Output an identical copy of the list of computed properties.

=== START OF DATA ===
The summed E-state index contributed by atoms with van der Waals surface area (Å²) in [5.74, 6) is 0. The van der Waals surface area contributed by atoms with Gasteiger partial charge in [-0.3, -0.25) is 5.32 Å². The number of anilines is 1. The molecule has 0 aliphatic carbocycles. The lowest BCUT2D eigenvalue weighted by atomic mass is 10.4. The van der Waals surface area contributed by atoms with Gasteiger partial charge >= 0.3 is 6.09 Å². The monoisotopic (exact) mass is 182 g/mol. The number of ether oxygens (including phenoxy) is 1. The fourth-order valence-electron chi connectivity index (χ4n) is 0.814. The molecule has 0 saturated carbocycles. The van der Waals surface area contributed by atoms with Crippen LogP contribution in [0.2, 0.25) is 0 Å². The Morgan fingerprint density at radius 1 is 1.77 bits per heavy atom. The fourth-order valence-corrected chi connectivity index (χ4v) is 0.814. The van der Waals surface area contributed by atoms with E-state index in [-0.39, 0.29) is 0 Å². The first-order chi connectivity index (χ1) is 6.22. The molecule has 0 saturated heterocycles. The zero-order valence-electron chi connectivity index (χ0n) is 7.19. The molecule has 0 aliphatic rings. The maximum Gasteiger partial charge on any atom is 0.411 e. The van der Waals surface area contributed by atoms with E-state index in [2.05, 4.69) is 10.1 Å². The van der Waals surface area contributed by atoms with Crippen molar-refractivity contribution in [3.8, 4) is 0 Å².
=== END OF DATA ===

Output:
The summed E-state index contributed by atoms with van der Waals surface area (Å²) in [5.74, 6) is 0. The van der Waals surface area contributed by atoms with Gasteiger partial charge in [-0.3, -0.25) is 5.32 Å². The number of anilines is 1. The molecule has 0 aliphatic carbocycles. The lowest BCUT2D eigenvalue weighted by atomic mass is 10.4. The van der Waals surface area contributed by atoms with Gasteiger partial charge >= 0.3 is 6.09 Å². The monoisotopic (exact) mass is 182 g/mol. The number of ether oxygens (including phenoxy) is 1. The fourth-order valence-electron chi connectivity index (χ4n) is 0.814. The molecule has 0 saturated carbocycles. The van der Waals surface area contributed by atoms with Crippen LogP contribution in [0.2, 0.25) is 0 Å². The Morgan fingerprint density at radius 1 is 1.77 bits per heavy atom. The fourth-order valence-corrected chi connectivity index (χ4v) is 0.814. The van der Waals surface area contributed by atoms with E-state index in [-0.39, 0.29) is 0 Å². The first-order chi connectivity index (χ1) is 6.22. The molecule has 0 saturated heterocycles. The zero-order valence-electron chi connectivity index (χ0n) is 7.19. The molecule has 0 aliphatic rings. The maximum Gasteiger partial charge on any atom is 0.411 e. The van der Waals surface area contributed by atoms with E-state index in [2.05, 4.69) is 10.1 Å². The van der Waals surface area contributed by atoms with Crippen molar-refractivity contribution in [3.8, 4) is 0 Å².